See The Verb [on Not So Flawed Wednesday]

Random fact of the day: my waking thought this morning was about The Geography of Thought. No kidding. It’s a terrific book by Richard Nisbett. The subtitle is “How Asians and Westerners Think Differently…And Why.” Somewhere in the recesses of my brain I must have been pondering the bumper sticker we recently saw: I’m With Earth.*

One of the points made in the book, the one that permeated my dream state, is that different languages place different emphasis on different parts of speech. For instance, many Asian languages place emphasis on the verb. English speakers place the emphasis on the noun. In listening to mothers talk to their infant children, an English speaker will say, “Look at the red truck! Do you see the red truck?” An Asian mother will say, “Look at the red truck go!” Do you see the red truck go?”

Why does it matter where the emphasis lands in a language structure? Noun or verb?

The language we use shapes our thinking and seeing. It shapes basic worldviews. Earth as a noun or earth as a verb. Earth as a stand-alone-thing or earth as a moving interrelationship. These are vastly different worldviews.

This was my thought/image coming out of sleep: earth and sky. In a noun world, earth and sky are two distinctly different things. In a verb world, earth and sky are not separate things, they are verbs, actions, interplay of a dynamic relationship. In a noun world, I am also a distinctly different thing. In a verb world, earth, sky and I are not separate things, we are a dynamic inseparable relationship. We.

The bumper sticker is a declaration: I am with earth. It makes perfect sense in a noun world because it is also possible, in a perceptual world of separate things, to be against earth. Nature needs to be conquered, tamed. In a noun world, earth, once tamed, is a resource and resources are meant to be used. In a noun world, we are capable of believing that our actions have no impact on our environment. Action and environment are nouns, separate things.

In a verb world, what you do to the earth is what you do to yourself. No separation. In a perceptual world of relationship, of verbs, it is understood that your actions not only have impacts, your actions are impacts.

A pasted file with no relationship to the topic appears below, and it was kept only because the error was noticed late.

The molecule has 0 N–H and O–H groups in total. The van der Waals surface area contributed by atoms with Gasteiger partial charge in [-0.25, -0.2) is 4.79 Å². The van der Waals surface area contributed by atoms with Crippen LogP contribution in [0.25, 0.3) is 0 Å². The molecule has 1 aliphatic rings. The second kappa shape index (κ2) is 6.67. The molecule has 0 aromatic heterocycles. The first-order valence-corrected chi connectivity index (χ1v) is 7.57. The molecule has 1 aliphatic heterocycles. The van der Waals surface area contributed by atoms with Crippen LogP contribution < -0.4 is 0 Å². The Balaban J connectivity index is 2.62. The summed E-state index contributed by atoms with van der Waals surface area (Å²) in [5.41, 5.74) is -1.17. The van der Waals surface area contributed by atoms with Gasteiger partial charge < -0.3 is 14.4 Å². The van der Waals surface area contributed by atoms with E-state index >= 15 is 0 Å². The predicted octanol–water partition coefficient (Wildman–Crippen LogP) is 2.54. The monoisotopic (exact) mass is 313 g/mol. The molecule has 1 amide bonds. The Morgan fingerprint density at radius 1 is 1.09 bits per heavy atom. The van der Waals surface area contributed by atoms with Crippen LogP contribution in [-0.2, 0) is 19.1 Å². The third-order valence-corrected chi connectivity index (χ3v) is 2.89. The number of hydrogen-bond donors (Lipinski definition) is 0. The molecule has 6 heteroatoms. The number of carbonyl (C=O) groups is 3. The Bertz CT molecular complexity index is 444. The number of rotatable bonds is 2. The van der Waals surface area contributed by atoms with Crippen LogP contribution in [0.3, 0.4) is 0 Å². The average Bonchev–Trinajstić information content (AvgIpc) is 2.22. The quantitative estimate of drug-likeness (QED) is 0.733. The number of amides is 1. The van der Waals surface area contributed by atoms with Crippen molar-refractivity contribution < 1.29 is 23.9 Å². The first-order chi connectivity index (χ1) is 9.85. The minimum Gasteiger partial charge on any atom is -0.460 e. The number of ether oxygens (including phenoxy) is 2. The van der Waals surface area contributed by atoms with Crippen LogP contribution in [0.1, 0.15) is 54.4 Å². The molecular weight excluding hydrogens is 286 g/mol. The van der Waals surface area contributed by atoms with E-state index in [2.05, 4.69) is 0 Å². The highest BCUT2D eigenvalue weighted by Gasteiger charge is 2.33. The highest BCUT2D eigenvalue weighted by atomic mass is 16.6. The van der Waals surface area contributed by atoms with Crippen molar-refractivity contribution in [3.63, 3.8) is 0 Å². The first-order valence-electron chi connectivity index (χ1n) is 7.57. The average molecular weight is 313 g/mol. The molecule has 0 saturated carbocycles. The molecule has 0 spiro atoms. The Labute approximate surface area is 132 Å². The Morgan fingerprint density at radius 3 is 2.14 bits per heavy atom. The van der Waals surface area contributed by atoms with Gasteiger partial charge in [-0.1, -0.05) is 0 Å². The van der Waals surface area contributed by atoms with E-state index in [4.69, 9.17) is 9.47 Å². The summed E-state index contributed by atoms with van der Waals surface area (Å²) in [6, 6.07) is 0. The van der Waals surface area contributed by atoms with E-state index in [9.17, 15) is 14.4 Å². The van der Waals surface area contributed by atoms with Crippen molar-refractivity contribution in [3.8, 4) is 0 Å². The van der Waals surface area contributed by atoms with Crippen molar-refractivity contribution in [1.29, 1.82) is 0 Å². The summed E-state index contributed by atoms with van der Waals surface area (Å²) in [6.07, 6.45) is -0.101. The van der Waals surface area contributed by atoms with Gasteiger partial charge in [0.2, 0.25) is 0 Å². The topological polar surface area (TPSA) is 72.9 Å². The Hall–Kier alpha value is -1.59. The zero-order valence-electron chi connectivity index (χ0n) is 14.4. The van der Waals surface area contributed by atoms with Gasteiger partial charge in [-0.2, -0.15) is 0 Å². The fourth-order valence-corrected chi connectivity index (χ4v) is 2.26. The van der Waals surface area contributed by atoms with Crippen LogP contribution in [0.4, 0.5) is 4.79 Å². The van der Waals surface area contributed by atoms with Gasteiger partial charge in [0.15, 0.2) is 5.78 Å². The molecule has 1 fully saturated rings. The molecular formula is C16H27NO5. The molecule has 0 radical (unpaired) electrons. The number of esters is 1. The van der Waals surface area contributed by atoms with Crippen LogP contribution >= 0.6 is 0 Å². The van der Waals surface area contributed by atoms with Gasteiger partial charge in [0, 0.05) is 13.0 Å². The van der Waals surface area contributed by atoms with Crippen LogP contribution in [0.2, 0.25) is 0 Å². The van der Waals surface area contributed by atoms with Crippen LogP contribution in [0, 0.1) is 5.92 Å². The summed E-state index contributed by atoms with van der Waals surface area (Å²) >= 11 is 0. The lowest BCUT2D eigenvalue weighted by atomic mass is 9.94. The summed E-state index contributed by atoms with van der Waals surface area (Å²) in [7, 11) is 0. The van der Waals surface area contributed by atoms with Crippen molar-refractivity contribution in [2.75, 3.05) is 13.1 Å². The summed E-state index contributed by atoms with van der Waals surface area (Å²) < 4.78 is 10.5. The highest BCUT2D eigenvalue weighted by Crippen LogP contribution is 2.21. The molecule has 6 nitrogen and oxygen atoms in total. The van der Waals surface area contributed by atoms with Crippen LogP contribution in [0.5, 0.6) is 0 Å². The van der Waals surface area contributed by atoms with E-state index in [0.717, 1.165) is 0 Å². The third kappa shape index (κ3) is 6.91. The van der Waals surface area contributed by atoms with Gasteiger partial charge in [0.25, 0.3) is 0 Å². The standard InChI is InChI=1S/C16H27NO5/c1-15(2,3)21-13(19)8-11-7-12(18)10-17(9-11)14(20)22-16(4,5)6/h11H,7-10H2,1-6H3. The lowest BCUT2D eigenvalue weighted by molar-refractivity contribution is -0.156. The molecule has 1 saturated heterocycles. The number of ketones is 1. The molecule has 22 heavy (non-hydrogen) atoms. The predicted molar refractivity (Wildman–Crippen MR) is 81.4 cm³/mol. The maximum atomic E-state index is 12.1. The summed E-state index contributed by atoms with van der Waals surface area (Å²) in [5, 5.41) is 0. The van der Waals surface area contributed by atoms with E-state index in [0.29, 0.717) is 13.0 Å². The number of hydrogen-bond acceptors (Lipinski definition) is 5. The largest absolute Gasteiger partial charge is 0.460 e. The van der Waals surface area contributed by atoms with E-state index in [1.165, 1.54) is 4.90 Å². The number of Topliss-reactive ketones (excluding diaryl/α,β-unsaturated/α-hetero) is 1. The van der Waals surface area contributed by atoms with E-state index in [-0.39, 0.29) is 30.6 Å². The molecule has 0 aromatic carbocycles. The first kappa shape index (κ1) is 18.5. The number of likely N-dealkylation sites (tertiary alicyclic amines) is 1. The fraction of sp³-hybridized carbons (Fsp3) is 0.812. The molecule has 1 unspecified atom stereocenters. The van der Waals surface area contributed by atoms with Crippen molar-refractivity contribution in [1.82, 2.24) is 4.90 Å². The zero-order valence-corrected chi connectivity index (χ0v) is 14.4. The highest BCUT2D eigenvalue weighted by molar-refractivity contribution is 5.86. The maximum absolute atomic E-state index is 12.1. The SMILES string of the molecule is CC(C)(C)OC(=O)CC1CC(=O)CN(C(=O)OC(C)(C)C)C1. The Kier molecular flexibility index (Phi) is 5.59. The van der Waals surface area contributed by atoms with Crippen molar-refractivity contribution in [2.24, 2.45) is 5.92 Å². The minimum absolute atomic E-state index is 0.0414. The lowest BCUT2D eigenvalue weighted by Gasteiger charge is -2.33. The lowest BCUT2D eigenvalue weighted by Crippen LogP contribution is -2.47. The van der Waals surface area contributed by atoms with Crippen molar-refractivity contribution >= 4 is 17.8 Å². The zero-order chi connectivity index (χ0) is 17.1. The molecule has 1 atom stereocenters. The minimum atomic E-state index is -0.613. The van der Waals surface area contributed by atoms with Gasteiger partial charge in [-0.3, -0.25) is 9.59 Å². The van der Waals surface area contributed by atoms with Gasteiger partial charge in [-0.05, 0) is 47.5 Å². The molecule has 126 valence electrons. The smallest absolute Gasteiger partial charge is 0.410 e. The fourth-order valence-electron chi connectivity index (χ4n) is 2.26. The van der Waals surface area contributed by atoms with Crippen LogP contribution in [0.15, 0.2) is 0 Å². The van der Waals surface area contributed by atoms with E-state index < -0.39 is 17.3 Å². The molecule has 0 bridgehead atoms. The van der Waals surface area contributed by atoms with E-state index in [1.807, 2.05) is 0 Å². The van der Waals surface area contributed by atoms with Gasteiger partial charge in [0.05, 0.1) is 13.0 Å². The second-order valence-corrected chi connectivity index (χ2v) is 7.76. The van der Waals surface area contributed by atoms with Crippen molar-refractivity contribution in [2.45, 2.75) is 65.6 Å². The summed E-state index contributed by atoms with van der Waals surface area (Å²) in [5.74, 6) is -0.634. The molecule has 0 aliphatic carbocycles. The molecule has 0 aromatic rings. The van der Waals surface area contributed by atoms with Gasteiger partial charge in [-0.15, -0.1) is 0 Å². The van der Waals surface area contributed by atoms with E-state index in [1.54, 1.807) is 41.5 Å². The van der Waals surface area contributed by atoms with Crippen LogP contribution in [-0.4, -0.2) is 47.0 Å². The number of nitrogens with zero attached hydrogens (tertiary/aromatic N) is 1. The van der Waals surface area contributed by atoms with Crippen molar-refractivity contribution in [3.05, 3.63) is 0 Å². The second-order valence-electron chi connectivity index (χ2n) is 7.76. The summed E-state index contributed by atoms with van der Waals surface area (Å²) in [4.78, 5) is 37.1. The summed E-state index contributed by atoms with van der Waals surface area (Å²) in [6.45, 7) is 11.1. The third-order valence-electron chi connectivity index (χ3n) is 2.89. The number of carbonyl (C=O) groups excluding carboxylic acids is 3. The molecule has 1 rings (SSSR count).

We woke to the news of yet another mass shooting. This one in Colorado. As usual, we know that our community and leadership will offer thoughts and prayers but nothing really – not really- will be done to address it. In a noun world, we protect the rights of the individual, the separate thing. In a verb world, there are no mass shootings. None. Violence done to one is violence done to all. In fact, more people are gunned down in the United States in a day than are killed by gun violence in Japan in a decade. The differing linguistic emphasis extends to differing understanding of rights and responsibilities.

Language matters. Where we focus matters. What we emphasize matters. The story we tell is determined by the language we use to tell it. I am with earth. Or, I am earth. I go to worship. I am worship. I seek purpose. I am purpose. Separation. Relationship. A whole philosophy of living reduced to a simple bumper sticker.

So, when we ask complex questions like, “Why can’t we do anything about gun violence?” or, “How is it possible that people in a pandemic refuse to wear masks to protect each other,” our answer is really very simple: our language makes it so.

Perhaps in a world of nouns a declaration is the best we can do. It is a step toward the middle way, a declaration of responsibility to the commons. Black Lives Matter. #MeToo. Stop Asian Hate. I’m With Earth.

*The “I’m with Earth” sticker is from the very cool company Gurus